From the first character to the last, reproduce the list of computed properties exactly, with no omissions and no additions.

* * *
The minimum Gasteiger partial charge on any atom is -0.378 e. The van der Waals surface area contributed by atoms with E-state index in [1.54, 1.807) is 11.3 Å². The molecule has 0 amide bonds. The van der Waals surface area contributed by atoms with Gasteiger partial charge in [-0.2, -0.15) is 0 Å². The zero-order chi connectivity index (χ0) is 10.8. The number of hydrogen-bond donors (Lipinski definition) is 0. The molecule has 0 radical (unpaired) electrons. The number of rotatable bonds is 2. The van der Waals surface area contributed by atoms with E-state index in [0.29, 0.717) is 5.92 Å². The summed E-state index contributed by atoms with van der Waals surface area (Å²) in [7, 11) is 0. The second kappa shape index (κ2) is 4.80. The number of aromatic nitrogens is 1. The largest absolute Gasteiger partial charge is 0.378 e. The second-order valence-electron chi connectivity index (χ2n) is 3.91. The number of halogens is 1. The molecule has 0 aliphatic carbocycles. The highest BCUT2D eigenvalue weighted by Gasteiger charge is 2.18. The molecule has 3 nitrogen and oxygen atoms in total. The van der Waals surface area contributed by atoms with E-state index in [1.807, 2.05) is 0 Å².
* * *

The minimum Gasteiger partial charge on any atom is -0.378 e. The van der Waals surface area contributed by atoms with E-state index in [1.54, 1.807) is 11.3 Å². The molecule has 0 amide bonds. The van der Waals surface area contributed by atoms with Gasteiger partial charge in [-0.2, -0.15) is 0 Å². The zero-order chi connectivity index (χ0) is 10.8. The number of hydrogen-bond donors (Lipinski definition) is 0. The molecule has 0 radical (unpaired) electrons. The number of rotatable bonds is 2. The van der Waals surface area contributed by atoms with E-state index in [0.29, 0.717) is 5.92 Å². The summed E-state index contributed by atoms with van der Waals surface area (Å²) in [7, 11) is 0. The second kappa shape index (κ2) is 4.80. The number of aromatic nitrogens is 1. The largest absolute Gasteiger partial charge is 0.378 e. The second-order valence-electron chi connectivity index (χ2n) is 3.91. The number of halogens is 1. The molecule has 0 aliphatic carbocycles. The highest BCUT2D eigenvalue weighted by Gasteiger charge is 2.18. The molecule has 3 nitrogen and oxygen atoms in total. The van der Waals surface area contributed by atoms with E-state index in [1.807, 2.05) is 0 Å².